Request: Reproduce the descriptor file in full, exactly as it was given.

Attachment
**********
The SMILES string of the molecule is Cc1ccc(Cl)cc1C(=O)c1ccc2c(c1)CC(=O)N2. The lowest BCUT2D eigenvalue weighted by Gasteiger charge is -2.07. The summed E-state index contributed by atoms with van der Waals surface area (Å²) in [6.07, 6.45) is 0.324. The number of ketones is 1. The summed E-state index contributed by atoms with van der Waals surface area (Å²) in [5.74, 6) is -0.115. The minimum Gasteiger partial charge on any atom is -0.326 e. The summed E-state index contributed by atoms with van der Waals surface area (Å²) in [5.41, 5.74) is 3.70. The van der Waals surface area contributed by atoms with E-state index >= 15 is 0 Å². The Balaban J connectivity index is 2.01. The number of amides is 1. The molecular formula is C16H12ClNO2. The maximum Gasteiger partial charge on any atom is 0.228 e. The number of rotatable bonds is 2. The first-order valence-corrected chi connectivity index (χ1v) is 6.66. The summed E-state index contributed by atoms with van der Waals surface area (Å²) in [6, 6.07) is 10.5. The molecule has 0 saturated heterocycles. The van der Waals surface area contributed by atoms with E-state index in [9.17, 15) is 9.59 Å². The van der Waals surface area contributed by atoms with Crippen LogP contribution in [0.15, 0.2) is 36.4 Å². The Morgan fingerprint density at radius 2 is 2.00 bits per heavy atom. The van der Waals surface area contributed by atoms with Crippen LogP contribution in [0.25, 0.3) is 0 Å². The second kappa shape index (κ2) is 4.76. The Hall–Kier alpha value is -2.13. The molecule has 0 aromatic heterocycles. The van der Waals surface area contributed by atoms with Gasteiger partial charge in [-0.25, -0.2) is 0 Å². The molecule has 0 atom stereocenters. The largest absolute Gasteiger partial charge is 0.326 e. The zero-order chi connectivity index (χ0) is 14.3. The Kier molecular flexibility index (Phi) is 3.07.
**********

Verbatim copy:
The SMILES string of the molecule is Cc1ccc(Cl)cc1C(=O)c1ccc2c(c1)CC(=O)N2. The lowest BCUT2D eigenvalue weighted by Gasteiger charge is -2.07. The summed E-state index contributed by atoms with van der Waals surface area (Å²) in [6.07, 6.45) is 0.324. The number of ketones is 1. The summed E-state index contributed by atoms with van der Waals surface area (Å²) in [5.74, 6) is -0.115. The minimum Gasteiger partial charge on any atom is -0.326 e. The summed E-state index contributed by atoms with van der Waals surface area (Å²) in [5.41, 5.74) is 3.70. The van der Waals surface area contributed by atoms with E-state index >= 15 is 0 Å². The Balaban J connectivity index is 2.01. The number of amides is 1. The molecular formula is C16H12ClNO2. The maximum Gasteiger partial charge on any atom is 0.228 e. The number of rotatable bonds is 2. The first-order valence-corrected chi connectivity index (χ1v) is 6.66. The summed E-state index contributed by atoms with van der Waals surface area (Å²) in [6, 6.07) is 10.5. The molecule has 0 saturated heterocycles. The van der Waals surface area contributed by atoms with E-state index in [9.17, 15) is 9.59 Å². The van der Waals surface area contributed by atoms with Crippen LogP contribution in [0.15, 0.2) is 36.4 Å². The Morgan fingerprint density at radius 2 is 2.00 bits per heavy atom. The van der Waals surface area contributed by atoms with Crippen LogP contribution in [0.25, 0.3) is 0 Å². The second kappa shape index (κ2) is 4.76. The Hall–Kier alpha value is -2.13. The molecule has 0 aromatic heterocycles. The van der Waals surface area contributed by atoms with Gasteiger partial charge in [-0.25, -0.2) is 0 Å². The molecule has 0 atom stereocenters. The largest absolute Gasteiger partial charge is 0.326 e. The zero-order chi connectivity index (χ0) is 14.3. The Kier molecular flexibility index (Phi) is 3.07.